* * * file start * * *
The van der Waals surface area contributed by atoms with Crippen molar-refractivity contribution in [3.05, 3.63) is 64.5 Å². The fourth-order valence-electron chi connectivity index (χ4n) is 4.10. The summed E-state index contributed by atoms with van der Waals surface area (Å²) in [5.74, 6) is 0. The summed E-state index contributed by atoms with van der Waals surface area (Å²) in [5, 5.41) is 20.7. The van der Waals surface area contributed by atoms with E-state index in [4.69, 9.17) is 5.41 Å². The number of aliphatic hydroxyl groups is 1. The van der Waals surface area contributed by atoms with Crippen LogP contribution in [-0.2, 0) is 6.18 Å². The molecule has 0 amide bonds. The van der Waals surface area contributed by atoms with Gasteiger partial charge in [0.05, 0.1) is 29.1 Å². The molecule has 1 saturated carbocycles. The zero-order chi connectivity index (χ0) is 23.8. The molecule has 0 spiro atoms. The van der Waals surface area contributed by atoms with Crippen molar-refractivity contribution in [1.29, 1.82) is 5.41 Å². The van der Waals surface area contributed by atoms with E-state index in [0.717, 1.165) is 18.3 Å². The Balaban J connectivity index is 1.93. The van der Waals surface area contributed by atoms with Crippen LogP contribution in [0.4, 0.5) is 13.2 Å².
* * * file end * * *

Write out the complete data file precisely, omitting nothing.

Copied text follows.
The van der Waals surface area contributed by atoms with Crippen molar-refractivity contribution in [3.05, 3.63) is 64.5 Å². The fourth-order valence-electron chi connectivity index (χ4n) is 4.10. The summed E-state index contributed by atoms with van der Waals surface area (Å²) in [5.74, 6) is 0. The summed E-state index contributed by atoms with van der Waals surface area (Å²) in [5, 5.41) is 20.7. The van der Waals surface area contributed by atoms with E-state index in [4.69, 9.17) is 5.41 Å². The number of aliphatic hydroxyl groups is 1. The van der Waals surface area contributed by atoms with Crippen LogP contribution in [-0.2, 0) is 6.18 Å². The molecule has 0 amide bonds. The van der Waals surface area contributed by atoms with Gasteiger partial charge in [0.05, 0.1) is 29.1 Å². The molecule has 1 saturated carbocycles. The zero-order chi connectivity index (χ0) is 23.8. The molecule has 0 spiro atoms. The van der Waals surface area contributed by atoms with Crippen molar-refractivity contribution in [1.29, 1.82) is 5.41 Å². The van der Waals surface area contributed by atoms with E-state index in [0.717, 1.165) is 18.3 Å². The Balaban J connectivity index is 1.93. The van der Waals surface area contributed by atoms with Crippen LogP contribution in [0.4, 0.5) is 13.2 Å².